US composer Elliott Carter dies at 103
US classical composer Elliott Carter has died at the age of 103.
Known for his challenging and complex pieces, he won two Pulitzer Prizes and was also honoured with the US National Medal of Arts.
While not widely known by the general public, he was hugely respected by critics and musicians.
In 2002, The New York Times said Carter's string quartets were among "the most difficult music ever conceived".
Carter was hailed by fellow composer Igor Stravinsky for his Double Concerto for harpsichord, piano and two chamber orchestras (1961) and Piano Concerto (1967), both of which Stravinsky dubbed "masterpieces".
In a BBC Radio 3 interview 12 years ago, Carter said hearing Stravinsky's famous work The Rite of Spring in the 1920s was what made him want to become a composer.
"It was a scandal. Everybody walked out of the hall and people were terrified. Maybe that's why I liked it but in any case I became a fan of modern music in very early adolescence."
His music publisher, Boosey & Hawkes, said in a statement announcing his death: "The great range and diversity of his music has, and will continue to have, influence on countless composers and performers worldwide.
"He will be missed by us all but remembered for his brilliance, his wit and his great canon of work."
Elliott once said he was unperturbed by his apparent lack of fame.
"I don't think it means anything to be popular," he said.
"When we see the popular tastes and the popular opinion constantly being manipulated by all sorts of different ways, it seems to me popularity is a meaningless matter."
Carter composed more than 130 works, including 1942's Symphony 1 and 1944's Holiday Overture.
His later works included Dialogues (2004), which was nominated for the a Pulitzer, and 2006's Boston Concerto, nominated for a Grammy for best classical contemporary composition.
Roger Wright, the controller of BBC Radio 3 said he was a "significant figure" in contemporary classical music.
"He was significant, not just because his life spanned the 20th Century - he met and was influenced by so many people - but also because the way his music developed and changed in style," he said.
"I think he will be remembered for his music itself, but crucially for the way his music pushed classical music forwards. Stylistically he moved the art of classical music on."
"He was charming, generous and could be very witty and waspish, but a very open-hearted person with a wonderful sense of humour and for that he will also be greatly missed," he added.
Aldeburgh Music, which organises the annual Aldeburgh Festival added they were "very sad" to hear of Carter's death.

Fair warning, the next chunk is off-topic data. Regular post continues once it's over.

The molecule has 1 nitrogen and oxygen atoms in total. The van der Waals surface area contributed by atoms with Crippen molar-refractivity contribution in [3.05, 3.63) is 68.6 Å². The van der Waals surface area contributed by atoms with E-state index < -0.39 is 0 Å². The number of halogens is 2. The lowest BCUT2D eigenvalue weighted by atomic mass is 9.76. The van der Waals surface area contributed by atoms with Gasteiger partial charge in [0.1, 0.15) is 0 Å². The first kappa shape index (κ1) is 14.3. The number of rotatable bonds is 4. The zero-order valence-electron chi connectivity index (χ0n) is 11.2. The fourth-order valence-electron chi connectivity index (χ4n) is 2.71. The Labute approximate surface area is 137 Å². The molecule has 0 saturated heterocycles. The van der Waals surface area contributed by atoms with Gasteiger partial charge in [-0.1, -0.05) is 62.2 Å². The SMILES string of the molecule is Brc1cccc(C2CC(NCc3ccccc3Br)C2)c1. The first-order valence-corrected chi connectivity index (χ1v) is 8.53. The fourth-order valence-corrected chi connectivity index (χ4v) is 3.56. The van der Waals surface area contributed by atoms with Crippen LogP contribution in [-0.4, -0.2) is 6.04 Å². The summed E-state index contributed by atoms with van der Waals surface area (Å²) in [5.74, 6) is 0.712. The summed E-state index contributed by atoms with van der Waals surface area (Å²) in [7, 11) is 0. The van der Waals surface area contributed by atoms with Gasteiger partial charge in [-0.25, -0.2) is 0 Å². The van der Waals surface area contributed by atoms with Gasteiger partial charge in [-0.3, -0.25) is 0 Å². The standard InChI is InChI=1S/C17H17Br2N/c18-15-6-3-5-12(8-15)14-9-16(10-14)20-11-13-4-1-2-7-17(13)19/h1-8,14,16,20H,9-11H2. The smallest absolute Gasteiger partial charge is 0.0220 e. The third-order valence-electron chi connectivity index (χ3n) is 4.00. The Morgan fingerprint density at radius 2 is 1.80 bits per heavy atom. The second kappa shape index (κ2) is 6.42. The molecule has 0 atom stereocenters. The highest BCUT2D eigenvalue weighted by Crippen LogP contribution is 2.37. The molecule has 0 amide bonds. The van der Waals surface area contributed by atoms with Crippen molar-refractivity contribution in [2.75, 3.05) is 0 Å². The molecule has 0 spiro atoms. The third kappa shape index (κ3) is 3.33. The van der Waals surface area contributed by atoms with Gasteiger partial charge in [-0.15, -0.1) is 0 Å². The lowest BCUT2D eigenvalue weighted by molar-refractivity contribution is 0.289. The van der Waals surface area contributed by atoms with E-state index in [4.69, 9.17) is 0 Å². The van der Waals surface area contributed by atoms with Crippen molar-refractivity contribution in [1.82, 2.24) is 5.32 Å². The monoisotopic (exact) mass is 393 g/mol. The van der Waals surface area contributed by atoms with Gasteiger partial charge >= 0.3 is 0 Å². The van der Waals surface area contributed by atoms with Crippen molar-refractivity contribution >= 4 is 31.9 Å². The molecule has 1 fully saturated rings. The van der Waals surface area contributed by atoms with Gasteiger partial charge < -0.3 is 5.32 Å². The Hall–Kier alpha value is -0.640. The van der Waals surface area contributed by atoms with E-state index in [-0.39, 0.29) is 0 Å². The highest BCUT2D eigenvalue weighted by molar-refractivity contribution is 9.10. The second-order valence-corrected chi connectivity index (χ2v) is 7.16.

His music was first heard at Aldeburgh in 1968 and he last visited the festival in 2009 aged 100.
Pierre-Laurent Aimard, artistic director of the festival, said they would remember "his smile, his joie de vivre and his sense of humour".
"He was and will always remain a composer of fantasy and structure, reflective yet alive, always reinventing and yet true to himself," he said.
"By turns lyrical, dramatic, complex, amusing and poetic, this grand master of polyphony understood the challenges of his time and entertained us with great intelligence," he added.
Carter's latest work, Instances - for chamber orchestra - will have its world premiere in February next year, and will be performed by the Seattle Symphony.
He won his first Pulitzer Prize in 1960 for his Second String Quartet, the second was for his Third String Quartet in 1973.
In 1998, he was inducted into the Classical Music Hall of Fame.
He was also honoured with prestigious awards in France and Germany.
Carter said he found Europeans were more receptive to his work because music was part of the culture, "something that people make an effort to understand".
The composer celebrated his 100th birthday at New York's Carnegie Hall in 2008, where a new work of his was played by the Boston Symphony Orchestra.
Carter was born in New York in 1908 and was first encouraged toward a musical career by his friend and mentor Charles Ives.
He went on to study literature at Harvard and then studied music in Paris under Nadia Boulanger, who also taught Leonard Bernstein and Aaron Copland.
It was his First String Quartet in 1951 which first brought him to the attention of music critics.
In 1939, he married sculptor Helen H Frost Jones.
He is survived by his son and a grandson.